UPDATED -- Diesel fuel and gasoline prices in the U.S. continue moving lower with the national averages posting their largest weekly drops in quite a while.
New U.S. Energy Department figures show a decline of 3.5 cents with the average cost of on-highway diesel falling to $3.698, marking the 15th consecutive week the price has fallen or been unchanged from the week before and hitting it its lowest level since July 2012. It has also fallen for five consecutive weeks.
Compared to a year ago the price is 18.8 cents lower and a high so far this year of $4.021 in March.
Prices declined over the past week in all sections of the country ranging from a little as 2.5 cents in the Gulf Coast region, for an average of $3.637 and the second least expensive average price in the country, while the biggest drop was 4.6 cents in the Central Atlantic states for an average of $3.784.
The highest average price in the country is in the West Coast region at $3.891, down 4.2 cents from last week, while the least expensive is in the Midwest at $3.636, a decline of 3.4 cents during the same time.
Compared to a year ago, regional prices are down between almost 14 cents to as much as nearly 22 cents.
The average regular grade gasoline price posted an even bigger decline that diesel, falling 9.2 cents over the past week to $3.207 per gallon. Compared to the same time a year ago it is 14.7 cents less.
Gasoline prices declined in all sections of the country over the past week and range from a low of $3.008 in the Gulf Coast region, down 10.1 cents, to a high of $3.536 in the West Coast region, a decline of 7.4 cents.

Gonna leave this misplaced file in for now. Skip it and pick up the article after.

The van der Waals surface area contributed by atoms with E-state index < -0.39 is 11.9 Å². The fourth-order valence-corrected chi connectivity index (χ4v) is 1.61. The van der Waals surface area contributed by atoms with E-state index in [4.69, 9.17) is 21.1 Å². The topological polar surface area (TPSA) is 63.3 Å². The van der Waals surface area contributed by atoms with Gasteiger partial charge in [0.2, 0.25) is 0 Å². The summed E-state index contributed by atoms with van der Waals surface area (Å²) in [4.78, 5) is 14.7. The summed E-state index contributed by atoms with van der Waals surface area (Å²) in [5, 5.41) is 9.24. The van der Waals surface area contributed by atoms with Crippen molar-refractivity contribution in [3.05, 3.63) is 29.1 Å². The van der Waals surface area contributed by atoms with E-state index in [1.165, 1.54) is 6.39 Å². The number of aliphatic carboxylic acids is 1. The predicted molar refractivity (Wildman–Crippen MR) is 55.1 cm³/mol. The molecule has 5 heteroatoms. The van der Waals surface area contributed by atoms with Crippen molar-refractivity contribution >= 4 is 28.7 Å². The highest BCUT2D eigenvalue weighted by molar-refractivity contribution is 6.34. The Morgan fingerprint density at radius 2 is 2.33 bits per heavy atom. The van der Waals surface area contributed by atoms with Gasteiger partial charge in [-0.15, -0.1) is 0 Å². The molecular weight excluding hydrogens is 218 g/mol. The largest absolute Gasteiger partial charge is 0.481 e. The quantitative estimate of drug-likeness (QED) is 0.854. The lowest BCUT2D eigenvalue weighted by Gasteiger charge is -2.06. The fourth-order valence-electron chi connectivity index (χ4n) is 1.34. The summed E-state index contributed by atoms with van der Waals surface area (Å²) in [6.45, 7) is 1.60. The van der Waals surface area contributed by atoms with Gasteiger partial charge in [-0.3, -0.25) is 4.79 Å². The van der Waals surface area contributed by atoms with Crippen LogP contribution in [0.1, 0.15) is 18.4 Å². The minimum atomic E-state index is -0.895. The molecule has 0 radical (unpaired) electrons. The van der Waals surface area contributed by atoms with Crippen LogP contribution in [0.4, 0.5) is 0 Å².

Oil Prices Sink
The reason for the drops is due to a big decline in oil prices recently, including on Tuesday with benchmark crude falling $3.90 in New York to $81.84 per barrel by the end of the trading day. This is its biggest one-day percentage decline in about two years and the lowest closing price since June 2012.
Overseas, Brent crude also fell to close at $86.24 on the day, its lowest settlement price since December 2010.
Both were pushed lower by a report from the International Energy Agency forecasting world oil demand to weaken into 2015 while oil production from U.S. shale basins will increase this November by more than 100,000 barrels per day from this month.
On a related note to trucking expenses, a recent survey shows the average cost for diesel exhaust fluid at the pumps is stable, but it's down when purchased in prepackaged containers.
The national average for DEF pump prices in the U.S. remained unchanged at $2.79 per gallon for the sixth consecutive month in September according to Integer Research, while the Canadian average stayed at CA$0.80 per liter for the fourth consecutive month.
Average 2.5 gallon jug prices decreased by 11 cents per gallon to $5.79 per gallon in the U.S. and remained stable at CA$1.84 per liter in Canada.
Update adds gasoline prices.
Originally posted on Trucking Info